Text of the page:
It’s the latest trend in North American job applications – the functional resumé. Also known as a skills-based resumé, the functional resumé details three main skill sets to emphasize these over position titles and specific duties. It’s a great way to show potential employers what you can do, not simply what jobs you’ve held. Use this type of resumé to move the focus towards where you want to be and what you can offer.
A functional resumé is particularly useful if you are changing industries. Maybe you’ve spent years in retail and have retrained to become a carpenter. It is also great for those who have large employment history gaps, like an individual recovering from an injury or a parent who has been on parental leave for some time. This style could also be used by students who are looking to begin in their field of interest but don’t yet have any experience relevant to their position of choice. Are you studying journalism? Gather the experience you’ve gathered volunteering for the school newspaper or the side job writing blogs together to support that skill set in your functional resumé.
What does it look like? The functional resumé includes many of the same sections as your classic resumé, but are scaled down. You’ll want to include your education and credentials, as well as select positions from your job experience, but there is no need to describe the duties. Some job seekers opt to include a summary of qualifications or a career objective, both of which are discouraged in the classic resumé, but are helpful for the reader to get a feel for where you want to go. The hiring manager will be taking a chance on you, so make sure to use examples that are relevant to the job you are applying to.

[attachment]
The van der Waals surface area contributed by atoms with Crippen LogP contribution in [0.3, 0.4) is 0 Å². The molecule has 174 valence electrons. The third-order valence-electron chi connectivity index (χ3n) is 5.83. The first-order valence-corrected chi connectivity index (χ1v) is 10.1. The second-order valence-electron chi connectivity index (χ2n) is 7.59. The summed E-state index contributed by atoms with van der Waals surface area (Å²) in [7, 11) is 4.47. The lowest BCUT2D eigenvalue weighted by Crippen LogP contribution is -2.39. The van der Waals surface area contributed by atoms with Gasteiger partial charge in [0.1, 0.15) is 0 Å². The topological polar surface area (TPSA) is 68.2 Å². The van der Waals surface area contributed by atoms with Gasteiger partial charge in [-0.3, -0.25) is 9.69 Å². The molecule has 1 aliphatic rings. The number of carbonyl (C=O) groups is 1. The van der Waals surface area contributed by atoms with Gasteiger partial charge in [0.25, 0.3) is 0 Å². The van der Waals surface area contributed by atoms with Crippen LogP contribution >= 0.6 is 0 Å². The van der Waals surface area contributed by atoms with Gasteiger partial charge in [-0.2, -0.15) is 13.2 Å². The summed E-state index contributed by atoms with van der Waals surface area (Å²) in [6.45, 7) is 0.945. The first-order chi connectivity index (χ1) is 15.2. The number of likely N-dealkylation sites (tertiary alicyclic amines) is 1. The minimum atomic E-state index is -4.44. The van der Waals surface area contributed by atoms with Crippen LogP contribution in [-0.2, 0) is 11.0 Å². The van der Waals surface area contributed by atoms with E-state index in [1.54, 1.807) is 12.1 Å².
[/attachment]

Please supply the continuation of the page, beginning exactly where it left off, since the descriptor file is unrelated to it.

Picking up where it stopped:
If you think a functional resumé is the right choice for you, there are many different templates available online to start from scratch. If you already have a classic resumé, let us convert it into a functional resumé for a flat rate! We’re always here to answer any of your questions, too.
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